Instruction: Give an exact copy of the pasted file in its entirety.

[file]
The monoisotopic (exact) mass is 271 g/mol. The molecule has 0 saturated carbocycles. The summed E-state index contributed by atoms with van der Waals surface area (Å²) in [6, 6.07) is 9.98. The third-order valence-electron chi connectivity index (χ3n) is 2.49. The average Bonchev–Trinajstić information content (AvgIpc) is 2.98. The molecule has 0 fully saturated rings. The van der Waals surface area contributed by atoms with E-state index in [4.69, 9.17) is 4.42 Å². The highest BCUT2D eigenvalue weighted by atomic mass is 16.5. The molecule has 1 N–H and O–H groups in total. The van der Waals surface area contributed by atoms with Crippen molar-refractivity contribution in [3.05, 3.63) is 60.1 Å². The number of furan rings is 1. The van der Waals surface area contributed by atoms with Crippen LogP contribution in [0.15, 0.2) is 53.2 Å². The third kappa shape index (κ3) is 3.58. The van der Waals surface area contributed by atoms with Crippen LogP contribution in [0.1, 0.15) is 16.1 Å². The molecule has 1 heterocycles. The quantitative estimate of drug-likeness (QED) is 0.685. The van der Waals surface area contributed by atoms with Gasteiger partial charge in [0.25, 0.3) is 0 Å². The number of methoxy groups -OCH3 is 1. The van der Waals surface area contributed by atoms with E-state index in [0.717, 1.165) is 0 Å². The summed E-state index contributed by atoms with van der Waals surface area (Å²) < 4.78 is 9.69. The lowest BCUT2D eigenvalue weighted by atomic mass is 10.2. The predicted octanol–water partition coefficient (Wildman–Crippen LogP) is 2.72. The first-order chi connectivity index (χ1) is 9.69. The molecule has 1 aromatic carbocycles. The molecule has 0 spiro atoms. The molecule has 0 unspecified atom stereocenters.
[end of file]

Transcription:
The monoisotopic (exact) mass is 271 g/mol. The molecule has 0 saturated carbocycles. The summed E-state index contributed by atoms with van der Waals surface area (Å²) in [6, 6.07) is 9.98. The third-order valence-electron chi connectivity index (χ3n) is 2.49. The average Bonchev–Trinajstić information content (AvgIpc) is 2.98. The molecule has 0 fully saturated rings. The van der Waals surface area contributed by atoms with E-state index in [4.69, 9.17) is 4.42 Å². The highest BCUT2D eigenvalue weighted by atomic mass is 16.5. The molecule has 1 N–H and O–H groups in total. The van der Waals surface area contributed by atoms with Crippen molar-refractivity contribution in [3.05, 3.63) is 60.1 Å². The number of furan rings is 1. The van der Waals surface area contributed by atoms with Crippen LogP contribution in [0.15, 0.2) is 53.2 Å². The third kappa shape index (κ3) is 3.58. The van der Waals surface area contributed by atoms with Crippen LogP contribution in [0.1, 0.15) is 16.1 Å². The molecule has 1 heterocycles. The quantitative estimate of drug-likeness (QED) is 0.685. The van der Waals surface area contributed by atoms with Gasteiger partial charge in [0.25, 0.3) is 0 Å². The number of methoxy groups -OCH3 is 1. The van der Waals surface area contributed by atoms with E-state index in [0.717, 1.165) is 0 Å². The summed E-state index contributed by atoms with van der Waals surface area (Å²) < 4.78 is 9.69. The lowest BCUT2D eigenvalue weighted by atomic mass is 10.2. The predicted octanol–water partition coefficient (Wildman–Crippen LogP) is 2.72. The first-order chi connectivity index (χ1) is 9.69. The molecule has 1 aromatic carbocycles. The molecule has 0 spiro atoms. The molecule has 0 unspecified atom stereocenters.